it's about more than the
he experience you have
before, during, and after your portrait session or wedding day mean just as much to us as the photographs we deliver!
To assist you through a stress-free photography experience, we not only help in anyway we can, bring smiles and experience so that no modeling skills are required, but we also provide you with a guide specific to your portrait session or wedding day photography! Not ready to book yet? You can download our basic portrait guide to help you prepare for any portrait session needs!
oudoir simply means a
woman's bedroom. When it comes to photography however, it means something a little deeper. Boudoir Photography is loving your body and who you are in your skin at this point in your life. It is feeling free and beautiful to be you, for you, and no body else! Our boudoir sessions are classy and more empowering than sexual. We are capturing the art work that your body is, no matter what shape, size, or shade.
February 18, 2020
Recently, I read an article in The Epoch Times, where the author, Con Chapman, was describing his experience and roles as the father of the groom at his son’s wedding. As the wedding planning ensued, he wondered what exactly it is that the father of the groom does.
Well, it seems as though there is the traditional role of making a toast at the rehearsal dinner and according to Chapman, being a “doubly subordinated character in the drama…” because the wedding is obviously about the bride and not the groom, right?
We believe there is always a time and place for tradition, and in the past weddings have been mostly about “the bride,” but why can’t or shouldn’t they be about the couple, the love they share, and the family and friends that bind their love together? And who isn’t to say that a groom hasn’t dreamt about his wedding day just as much as the bride?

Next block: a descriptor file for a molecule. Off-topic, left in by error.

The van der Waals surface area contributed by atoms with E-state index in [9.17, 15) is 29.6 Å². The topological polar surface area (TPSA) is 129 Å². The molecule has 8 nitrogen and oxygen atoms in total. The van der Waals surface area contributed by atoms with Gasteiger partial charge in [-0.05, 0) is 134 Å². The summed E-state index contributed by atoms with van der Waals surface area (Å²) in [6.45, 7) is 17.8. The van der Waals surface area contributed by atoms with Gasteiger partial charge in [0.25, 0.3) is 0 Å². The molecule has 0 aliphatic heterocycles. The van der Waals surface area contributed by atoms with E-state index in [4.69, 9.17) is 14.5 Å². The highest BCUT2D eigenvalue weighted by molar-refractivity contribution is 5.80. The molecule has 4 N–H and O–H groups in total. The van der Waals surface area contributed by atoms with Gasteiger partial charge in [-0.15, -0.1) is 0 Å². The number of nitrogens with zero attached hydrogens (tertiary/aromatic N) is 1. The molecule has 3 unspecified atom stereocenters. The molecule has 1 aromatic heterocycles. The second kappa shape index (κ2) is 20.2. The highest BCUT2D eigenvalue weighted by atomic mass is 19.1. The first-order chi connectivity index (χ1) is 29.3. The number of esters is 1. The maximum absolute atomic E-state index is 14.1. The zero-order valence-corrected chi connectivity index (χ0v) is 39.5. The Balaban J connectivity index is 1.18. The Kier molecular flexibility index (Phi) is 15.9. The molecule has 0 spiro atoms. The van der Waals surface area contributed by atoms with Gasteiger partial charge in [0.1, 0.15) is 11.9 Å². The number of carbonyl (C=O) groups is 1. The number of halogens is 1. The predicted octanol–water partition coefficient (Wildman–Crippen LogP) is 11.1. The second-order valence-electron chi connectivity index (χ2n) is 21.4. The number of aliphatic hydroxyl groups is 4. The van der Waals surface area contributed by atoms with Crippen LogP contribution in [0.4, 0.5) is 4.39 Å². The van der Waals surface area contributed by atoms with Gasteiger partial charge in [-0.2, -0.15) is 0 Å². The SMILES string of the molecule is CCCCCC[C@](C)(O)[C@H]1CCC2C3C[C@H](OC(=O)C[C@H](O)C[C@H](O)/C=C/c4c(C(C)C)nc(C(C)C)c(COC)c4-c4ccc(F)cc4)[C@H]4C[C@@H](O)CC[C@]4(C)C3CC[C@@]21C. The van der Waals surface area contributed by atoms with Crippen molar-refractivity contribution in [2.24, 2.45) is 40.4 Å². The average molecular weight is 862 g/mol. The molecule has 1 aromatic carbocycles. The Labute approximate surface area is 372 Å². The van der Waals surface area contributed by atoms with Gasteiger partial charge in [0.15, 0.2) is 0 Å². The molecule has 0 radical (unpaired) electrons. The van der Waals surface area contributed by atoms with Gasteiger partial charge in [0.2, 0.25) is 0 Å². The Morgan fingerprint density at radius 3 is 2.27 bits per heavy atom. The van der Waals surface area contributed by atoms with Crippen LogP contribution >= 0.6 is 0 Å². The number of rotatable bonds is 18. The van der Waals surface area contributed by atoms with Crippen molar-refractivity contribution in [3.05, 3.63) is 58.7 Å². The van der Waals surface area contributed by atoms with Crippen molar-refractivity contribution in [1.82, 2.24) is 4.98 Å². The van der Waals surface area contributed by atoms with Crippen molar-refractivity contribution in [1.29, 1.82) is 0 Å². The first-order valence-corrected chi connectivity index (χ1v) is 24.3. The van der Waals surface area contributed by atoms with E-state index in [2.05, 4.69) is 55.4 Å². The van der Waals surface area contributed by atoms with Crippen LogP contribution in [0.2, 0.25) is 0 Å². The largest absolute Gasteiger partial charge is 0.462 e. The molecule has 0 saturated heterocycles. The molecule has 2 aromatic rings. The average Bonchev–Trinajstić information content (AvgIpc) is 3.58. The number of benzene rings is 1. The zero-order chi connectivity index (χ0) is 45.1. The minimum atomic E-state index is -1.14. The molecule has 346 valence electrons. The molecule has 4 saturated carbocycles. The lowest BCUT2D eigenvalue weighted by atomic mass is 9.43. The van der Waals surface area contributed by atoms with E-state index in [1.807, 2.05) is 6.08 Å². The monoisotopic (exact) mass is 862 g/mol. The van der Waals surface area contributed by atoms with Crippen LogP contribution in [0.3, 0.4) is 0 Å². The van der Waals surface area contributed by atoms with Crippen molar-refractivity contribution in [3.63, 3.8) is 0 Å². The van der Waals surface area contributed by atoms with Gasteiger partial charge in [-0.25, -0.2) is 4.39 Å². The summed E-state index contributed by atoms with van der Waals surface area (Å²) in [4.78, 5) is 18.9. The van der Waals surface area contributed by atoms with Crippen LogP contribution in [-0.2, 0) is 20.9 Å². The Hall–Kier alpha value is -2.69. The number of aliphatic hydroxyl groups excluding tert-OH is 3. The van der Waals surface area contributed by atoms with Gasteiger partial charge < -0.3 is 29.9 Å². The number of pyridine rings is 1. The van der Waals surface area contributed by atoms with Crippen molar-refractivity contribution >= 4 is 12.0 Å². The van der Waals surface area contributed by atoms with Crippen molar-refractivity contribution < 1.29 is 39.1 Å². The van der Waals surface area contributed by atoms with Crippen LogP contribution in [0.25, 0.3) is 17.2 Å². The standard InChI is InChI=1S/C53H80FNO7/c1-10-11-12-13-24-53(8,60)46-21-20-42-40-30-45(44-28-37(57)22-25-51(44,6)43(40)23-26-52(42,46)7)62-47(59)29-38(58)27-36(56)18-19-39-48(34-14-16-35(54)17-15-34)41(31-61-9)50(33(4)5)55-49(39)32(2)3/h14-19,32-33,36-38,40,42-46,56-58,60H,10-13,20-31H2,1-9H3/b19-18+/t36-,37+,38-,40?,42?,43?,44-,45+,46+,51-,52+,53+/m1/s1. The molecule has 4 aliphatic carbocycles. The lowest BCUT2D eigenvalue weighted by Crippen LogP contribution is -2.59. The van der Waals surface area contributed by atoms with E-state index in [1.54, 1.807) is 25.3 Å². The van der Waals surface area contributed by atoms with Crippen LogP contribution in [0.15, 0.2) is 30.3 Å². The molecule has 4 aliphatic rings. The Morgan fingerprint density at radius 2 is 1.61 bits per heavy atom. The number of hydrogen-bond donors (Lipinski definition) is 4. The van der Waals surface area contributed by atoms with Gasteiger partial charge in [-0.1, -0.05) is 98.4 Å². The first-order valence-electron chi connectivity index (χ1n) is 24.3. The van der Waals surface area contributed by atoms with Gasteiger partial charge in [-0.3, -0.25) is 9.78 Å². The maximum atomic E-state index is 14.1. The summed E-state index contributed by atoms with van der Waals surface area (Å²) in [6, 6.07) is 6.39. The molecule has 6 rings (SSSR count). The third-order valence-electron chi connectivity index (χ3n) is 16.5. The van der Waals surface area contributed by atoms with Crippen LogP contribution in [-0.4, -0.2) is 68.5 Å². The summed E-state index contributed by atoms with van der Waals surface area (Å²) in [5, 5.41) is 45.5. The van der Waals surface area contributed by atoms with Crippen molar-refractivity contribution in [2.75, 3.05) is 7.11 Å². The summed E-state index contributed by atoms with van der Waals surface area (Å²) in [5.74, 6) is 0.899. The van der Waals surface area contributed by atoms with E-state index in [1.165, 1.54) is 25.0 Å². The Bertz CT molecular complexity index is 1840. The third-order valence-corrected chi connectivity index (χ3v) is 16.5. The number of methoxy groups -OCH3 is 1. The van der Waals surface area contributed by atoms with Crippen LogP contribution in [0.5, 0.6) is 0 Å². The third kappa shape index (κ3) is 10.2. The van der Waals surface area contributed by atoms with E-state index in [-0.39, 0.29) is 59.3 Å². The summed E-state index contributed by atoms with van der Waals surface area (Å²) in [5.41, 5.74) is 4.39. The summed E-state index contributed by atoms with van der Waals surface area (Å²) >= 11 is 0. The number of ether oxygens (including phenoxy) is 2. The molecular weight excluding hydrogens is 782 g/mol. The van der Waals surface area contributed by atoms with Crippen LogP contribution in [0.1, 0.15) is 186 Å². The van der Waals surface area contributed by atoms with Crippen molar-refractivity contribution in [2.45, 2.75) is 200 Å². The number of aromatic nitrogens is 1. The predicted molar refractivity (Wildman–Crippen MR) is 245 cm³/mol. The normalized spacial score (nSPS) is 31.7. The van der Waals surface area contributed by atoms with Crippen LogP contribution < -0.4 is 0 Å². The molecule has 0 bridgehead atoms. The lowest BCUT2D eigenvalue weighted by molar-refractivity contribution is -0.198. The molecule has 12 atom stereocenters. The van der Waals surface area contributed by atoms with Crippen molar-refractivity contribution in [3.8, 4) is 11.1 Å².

By the end of the article, Mr. Chapman was finally directed by his wife to support his son by also creating a song list for the rehearsal dinner. When he asked his son and his fiancé if they had any song requests, his son replied, “Uh, thanks, dad, but we’re all set.”
After all of Chapman’s worries and concerns over his position as the father of the groom, he ended up being relieved of his duties. But why not give family members supportive roles for your wedding day?
So, we have decided to take some of our experience and the inspiration from our own brides and grooms and share a list of supportive roles that your family or friends can help you with at your wedding if you are interested in their help of course! Regardless if you are a bride or a groom, you don’t have to do this alone and if your family members are willing and able (and you can trust that with the task) we hope you find some of these suggestions useful!
Supportive roles can be given to any family member or friend and can be interchangeable depending on your own circumstances and traditions. We have seen fathers of the bride go dress shopping, brothers of the bride completely plan the cocktail hour, and mothers of the groom give beautiful toasts and make or financially cover the cake! Whatever works for you and your family members work for us, so here is a generic checklist of suggestions that don’t conform to specific traditions.